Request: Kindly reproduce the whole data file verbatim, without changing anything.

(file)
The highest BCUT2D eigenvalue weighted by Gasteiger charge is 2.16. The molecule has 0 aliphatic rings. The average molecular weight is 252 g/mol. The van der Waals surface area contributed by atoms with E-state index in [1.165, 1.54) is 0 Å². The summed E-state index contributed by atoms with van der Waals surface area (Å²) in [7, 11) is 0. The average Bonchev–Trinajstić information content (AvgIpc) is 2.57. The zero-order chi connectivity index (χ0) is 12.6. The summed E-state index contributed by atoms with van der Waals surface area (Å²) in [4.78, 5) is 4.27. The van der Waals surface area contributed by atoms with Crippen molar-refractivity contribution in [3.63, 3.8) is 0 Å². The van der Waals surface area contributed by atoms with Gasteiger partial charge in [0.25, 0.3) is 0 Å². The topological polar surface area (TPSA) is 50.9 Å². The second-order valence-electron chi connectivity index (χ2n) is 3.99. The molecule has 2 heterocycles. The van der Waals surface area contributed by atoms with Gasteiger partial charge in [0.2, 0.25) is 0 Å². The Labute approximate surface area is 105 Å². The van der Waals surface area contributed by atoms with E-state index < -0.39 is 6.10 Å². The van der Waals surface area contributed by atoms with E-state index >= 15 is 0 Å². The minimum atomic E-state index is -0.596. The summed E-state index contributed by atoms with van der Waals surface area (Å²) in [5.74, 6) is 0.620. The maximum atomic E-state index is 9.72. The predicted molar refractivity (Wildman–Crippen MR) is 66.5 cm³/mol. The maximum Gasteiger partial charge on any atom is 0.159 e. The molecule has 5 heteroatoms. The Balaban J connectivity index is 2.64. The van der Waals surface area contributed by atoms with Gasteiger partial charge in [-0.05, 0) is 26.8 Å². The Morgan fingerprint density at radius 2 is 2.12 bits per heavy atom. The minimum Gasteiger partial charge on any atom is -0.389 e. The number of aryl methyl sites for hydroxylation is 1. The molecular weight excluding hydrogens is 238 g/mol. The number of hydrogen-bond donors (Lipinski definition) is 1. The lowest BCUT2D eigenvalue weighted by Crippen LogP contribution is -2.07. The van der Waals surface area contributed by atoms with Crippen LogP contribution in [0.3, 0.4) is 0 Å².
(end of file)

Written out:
The highest BCUT2D eigenvalue weighted by Gasteiger charge is 2.16. The molecule has 0 aliphatic rings. The average molecular weight is 252 g/mol. The van der Waals surface area contributed by atoms with E-state index in [1.165, 1.54) is 0 Å². The summed E-state index contributed by atoms with van der Waals surface area (Å²) in [7, 11) is 0. The average Bonchev–Trinajstić information content (AvgIpc) is 2.57. The zero-order chi connectivity index (χ0) is 12.6. The summed E-state index contributed by atoms with van der Waals surface area (Å²) in [4.78, 5) is 4.27. The van der Waals surface area contributed by atoms with Crippen molar-refractivity contribution in [3.63, 3.8) is 0 Å². The van der Waals surface area contributed by atoms with Gasteiger partial charge in [0.25, 0.3) is 0 Å². The topological polar surface area (TPSA) is 50.9 Å². The second-order valence-electron chi connectivity index (χ2n) is 3.99. The molecule has 2 heterocycles. The van der Waals surface area contributed by atoms with Gasteiger partial charge in [0.2, 0.25) is 0 Å². The Labute approximate surface area is 105 Å². The van der Waals surface area contributed by atoms with E-state index < -0.39 is 6.10 Å². The van der Waals surface area contributed by atoms with E-state index >= 15 is 0 Å². The minimum atomic E-state index is -0.596. The summed E-state index contributed by atoms with van der Waals surface area (Å²) in [5.74, 6) is 0.620. The maximum atomic E-state index is 9.72. The predicted molar refractivity (Wildman–Crippen MR) is 66.5 cm³/mol. The maximum Gasteiger partial charge on any atom is 0.159 e. The molecule has 5 heteroatoms. The Balaban J connectivity index is 2.64. The van der Waals surface area contributed by atoms with Gasteiger partial charge in [-0.05, 0) is 26.8 Å². The Morgan fingerprint density at radius 2 is 2.12 bits per heavy atom. The minimum Gasteiger partial charge on any atom is -0.389 e. The number of aryl methyl sites for hydroxylation is 1. The molecular weight excluding hydrogens is 238 g/mol. The number of hydrogen-bond donors (Lipinski definition) is 1. The lowest BCUT2D eigenvalue weighted by Crippen LogP contribution is -2.07. The van der Waals surface area contributed by atoms with Crippen LogP contribution in [0.3, 0.4) is 0 Å².